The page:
I think I might want to be an archaeologist when I grow up. In the last week we've had four lectures involving geology, geography and archeology here in Malta. All of them have been fascinating along multiple dimensions. It has been such a positive part of our Malta experience that I wanted to write my thoughts down right away. To give you a clue where this ultimately rather long post is going let me tell you what I find so interesting up front.
- Observing some really good professors do their thing.
- Getting to be a student again.
- Learning how other fields do problem solving as good as CS.
- Understanding what the phrase "learning in place" is all about.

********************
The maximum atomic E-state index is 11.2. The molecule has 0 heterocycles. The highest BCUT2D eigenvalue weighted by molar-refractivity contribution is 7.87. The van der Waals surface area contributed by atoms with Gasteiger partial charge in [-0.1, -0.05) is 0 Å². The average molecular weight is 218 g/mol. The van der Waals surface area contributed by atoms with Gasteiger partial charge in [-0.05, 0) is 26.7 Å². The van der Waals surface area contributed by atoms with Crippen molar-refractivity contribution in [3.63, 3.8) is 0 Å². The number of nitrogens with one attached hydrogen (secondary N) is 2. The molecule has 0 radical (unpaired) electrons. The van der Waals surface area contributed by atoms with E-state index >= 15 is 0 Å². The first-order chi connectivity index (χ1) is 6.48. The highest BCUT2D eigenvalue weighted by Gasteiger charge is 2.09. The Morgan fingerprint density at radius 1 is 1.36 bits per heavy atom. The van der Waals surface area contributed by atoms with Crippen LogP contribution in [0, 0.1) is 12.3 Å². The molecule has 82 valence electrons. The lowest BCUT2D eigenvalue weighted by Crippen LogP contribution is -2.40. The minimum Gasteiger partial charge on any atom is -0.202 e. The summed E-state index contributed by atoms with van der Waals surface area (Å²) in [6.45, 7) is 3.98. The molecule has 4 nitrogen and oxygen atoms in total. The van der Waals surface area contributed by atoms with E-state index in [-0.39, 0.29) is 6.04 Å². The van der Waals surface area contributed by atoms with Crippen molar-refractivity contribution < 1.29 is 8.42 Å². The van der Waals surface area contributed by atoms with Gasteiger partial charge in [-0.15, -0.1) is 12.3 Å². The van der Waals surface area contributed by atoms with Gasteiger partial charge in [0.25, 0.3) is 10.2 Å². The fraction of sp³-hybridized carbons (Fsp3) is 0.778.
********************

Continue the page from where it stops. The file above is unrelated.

First, its been really fun for me as a professor to observe other professors doing their thing. I know that we are really privileged to be getting some of the best in their field to speak to us. But they are all really passionate about their topics and it is amazing to me how that passion comes through. I honestly walked out of today's lecture with Professor Vella and said to Jane: "I want to be an archeologist when I grow up." She may or may not have said that "I would never grow up," so there was nothing to worry about. Then one of the students mentioned something about archeologists living in tents for long periods of time and that further tempered my enthusiasm.